Ben Campbell, the MST’s web development guru, on how Journalisted could become the linked data resource for UK journalists – and why it matters.
Identity is important these days. With the global internet, it’s important to be able to identify the people and things that you are talking about. Is your blog post about Fred Bloggs the renowned Rocket Surgeon, Fred Bloggs the late 19th century purveyor of fine medicinal cures or Fred Bloggs the punk rock band from Scunthorpe?
Linking to an authoritative page about your subject is always a good way to be precise about what you’re talking about.
When you start getting into Linked Data, these unique URLs become even more important. They are the strands by which you can weave together data from many disparate sources. For a great example of this, try the BBC’s Wildlife Finder, which draws in data from Wikipedia, the WWF, the BBC video archive, the IUCN and the University of Michigan Museum of Zoology, among others.
So, to identify people, where should you link to?
- Wikipedia has become a really good de-facto URL authority for anyone (or anything) notable.
- For musicians, MusicBrainz provides a similar, but more music-focused role.
- If you are an actor, director or fictional character, then you are probably in IMDB.
But for journalists? If they are employed by a newspaper, they might be lucky enough to have a good profile page. Or if they are notable or infamous enough they may have earned a place in Wikipedia. But in general, there has not been a good single place to link to for journalists.
Our website, Journalisted, being a database of journalists, fits this role nicely. Each journalist is given set of URLs (and for Fred Bloggs, substitute a journalist of your choice):
- http://journalisted.com/fred-bloggs This is a nice, pretty, human-readable HTML page that displays the information we hold about Fred Bloggs, the journalist.
- http://journalisted.com/data/journo/fred-bloggs This page provides the same data about Fred Bloggs, but in a format that machines can make sense of (in RDF/XML by default). Linked Data applications can easily slurp in this data, possibly pulling in other sources of data about Fred Bloggs.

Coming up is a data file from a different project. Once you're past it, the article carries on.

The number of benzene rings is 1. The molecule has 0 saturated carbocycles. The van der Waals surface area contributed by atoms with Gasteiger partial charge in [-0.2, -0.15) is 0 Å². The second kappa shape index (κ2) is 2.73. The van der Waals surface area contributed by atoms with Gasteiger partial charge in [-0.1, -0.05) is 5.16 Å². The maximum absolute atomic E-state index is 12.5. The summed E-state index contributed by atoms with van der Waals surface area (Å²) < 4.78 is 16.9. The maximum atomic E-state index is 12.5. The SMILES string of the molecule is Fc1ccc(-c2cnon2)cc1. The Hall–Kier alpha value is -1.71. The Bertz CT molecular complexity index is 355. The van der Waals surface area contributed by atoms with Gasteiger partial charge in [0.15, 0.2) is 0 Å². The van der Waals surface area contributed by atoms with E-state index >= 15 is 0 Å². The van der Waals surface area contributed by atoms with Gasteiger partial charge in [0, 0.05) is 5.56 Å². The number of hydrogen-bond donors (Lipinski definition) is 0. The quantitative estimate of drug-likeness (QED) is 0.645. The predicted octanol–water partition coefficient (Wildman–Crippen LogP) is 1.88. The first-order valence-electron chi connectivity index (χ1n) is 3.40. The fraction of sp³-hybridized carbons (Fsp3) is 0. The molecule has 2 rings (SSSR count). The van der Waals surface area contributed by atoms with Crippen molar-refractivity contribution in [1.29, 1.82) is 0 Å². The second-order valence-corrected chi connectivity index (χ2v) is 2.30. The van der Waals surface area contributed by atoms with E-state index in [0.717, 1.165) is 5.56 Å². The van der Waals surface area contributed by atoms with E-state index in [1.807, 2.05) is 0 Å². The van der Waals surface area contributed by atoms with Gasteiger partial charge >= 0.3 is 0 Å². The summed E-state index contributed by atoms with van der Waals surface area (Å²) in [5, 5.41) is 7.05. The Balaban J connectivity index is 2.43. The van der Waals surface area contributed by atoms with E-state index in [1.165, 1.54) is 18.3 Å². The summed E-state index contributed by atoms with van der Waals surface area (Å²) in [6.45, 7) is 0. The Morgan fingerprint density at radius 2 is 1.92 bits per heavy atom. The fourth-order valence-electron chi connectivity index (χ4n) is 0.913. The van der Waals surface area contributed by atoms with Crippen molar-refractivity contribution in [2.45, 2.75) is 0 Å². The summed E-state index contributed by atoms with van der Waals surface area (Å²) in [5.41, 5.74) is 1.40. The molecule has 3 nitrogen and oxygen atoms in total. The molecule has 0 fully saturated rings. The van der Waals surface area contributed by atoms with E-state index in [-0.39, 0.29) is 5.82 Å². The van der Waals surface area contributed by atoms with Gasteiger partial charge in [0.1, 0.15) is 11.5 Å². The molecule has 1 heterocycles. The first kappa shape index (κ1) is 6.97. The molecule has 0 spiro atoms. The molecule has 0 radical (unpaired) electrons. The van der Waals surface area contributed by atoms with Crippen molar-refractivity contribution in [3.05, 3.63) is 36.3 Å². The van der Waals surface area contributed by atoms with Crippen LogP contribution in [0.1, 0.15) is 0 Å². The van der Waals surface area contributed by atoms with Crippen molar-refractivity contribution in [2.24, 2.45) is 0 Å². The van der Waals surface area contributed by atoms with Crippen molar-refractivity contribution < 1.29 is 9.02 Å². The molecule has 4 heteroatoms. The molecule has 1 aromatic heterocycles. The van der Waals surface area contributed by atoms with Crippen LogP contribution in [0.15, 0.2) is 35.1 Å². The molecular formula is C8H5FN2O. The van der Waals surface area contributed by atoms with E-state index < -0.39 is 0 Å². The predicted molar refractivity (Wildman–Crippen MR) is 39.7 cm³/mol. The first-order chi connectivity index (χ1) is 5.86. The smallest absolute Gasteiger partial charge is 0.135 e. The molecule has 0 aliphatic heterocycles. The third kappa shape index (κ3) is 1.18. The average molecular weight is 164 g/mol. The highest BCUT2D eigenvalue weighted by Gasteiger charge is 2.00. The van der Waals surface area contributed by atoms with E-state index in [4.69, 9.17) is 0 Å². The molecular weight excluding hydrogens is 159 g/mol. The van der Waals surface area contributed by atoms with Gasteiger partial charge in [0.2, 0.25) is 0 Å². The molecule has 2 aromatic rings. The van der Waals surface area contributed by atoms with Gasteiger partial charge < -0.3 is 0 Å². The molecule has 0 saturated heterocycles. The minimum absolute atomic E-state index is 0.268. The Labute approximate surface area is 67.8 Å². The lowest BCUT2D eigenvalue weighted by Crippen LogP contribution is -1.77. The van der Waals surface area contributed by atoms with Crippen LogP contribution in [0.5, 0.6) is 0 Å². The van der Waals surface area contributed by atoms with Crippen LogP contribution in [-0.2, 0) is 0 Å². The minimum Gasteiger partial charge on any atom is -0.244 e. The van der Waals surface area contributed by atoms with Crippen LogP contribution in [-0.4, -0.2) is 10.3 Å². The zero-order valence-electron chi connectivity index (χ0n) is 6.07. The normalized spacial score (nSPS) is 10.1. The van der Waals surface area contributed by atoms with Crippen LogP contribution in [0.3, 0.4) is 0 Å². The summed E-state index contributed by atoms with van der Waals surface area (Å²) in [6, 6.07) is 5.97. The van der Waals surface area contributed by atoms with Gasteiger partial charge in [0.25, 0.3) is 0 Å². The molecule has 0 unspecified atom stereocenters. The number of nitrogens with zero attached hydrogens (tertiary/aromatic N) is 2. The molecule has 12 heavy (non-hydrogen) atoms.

- http://journalisted.com/id/journo/fred-bloggs This isn’t a real web page – it’s just an identifier by which we can indicate that we’re talking about Fred Bloggs the person, rather than a page with information about fred bloggs. You can download a page about a person, but you can’t (yet) download an actual person. When you try read this URL, a process called content negotiation will redirect humans to the nice, pretty HTML page and machines to the machine-readable version.
So, if you’re blogging about a journalist, say, the http://journalisted.com/fred-bloggs page is a good one to link to. It identifies who you mean, and your readers can follow the link to find out more about them. If your blogging software supports pingbacks, journalisted will even automatically add a link back to your blog post.
If you’re collecting or using data about a journalist, the http://journalisted.com/data/journo/fred-bloggs URL is the one you want.
The data there is still a work in progress – the basics are there, but we’ll be continuing to make it more and more useful to users of Linked Data. It’s a complex and exciting area, and there’s still a lot more we can do.
And if you’re a journalist?
Then, yes. You are a beautiful and unique snowflake. And you’ve got your own URL to prove it.
If you are a beautiful and unique snowflake, you can claim or create your profile at http://journalisted.com/profile.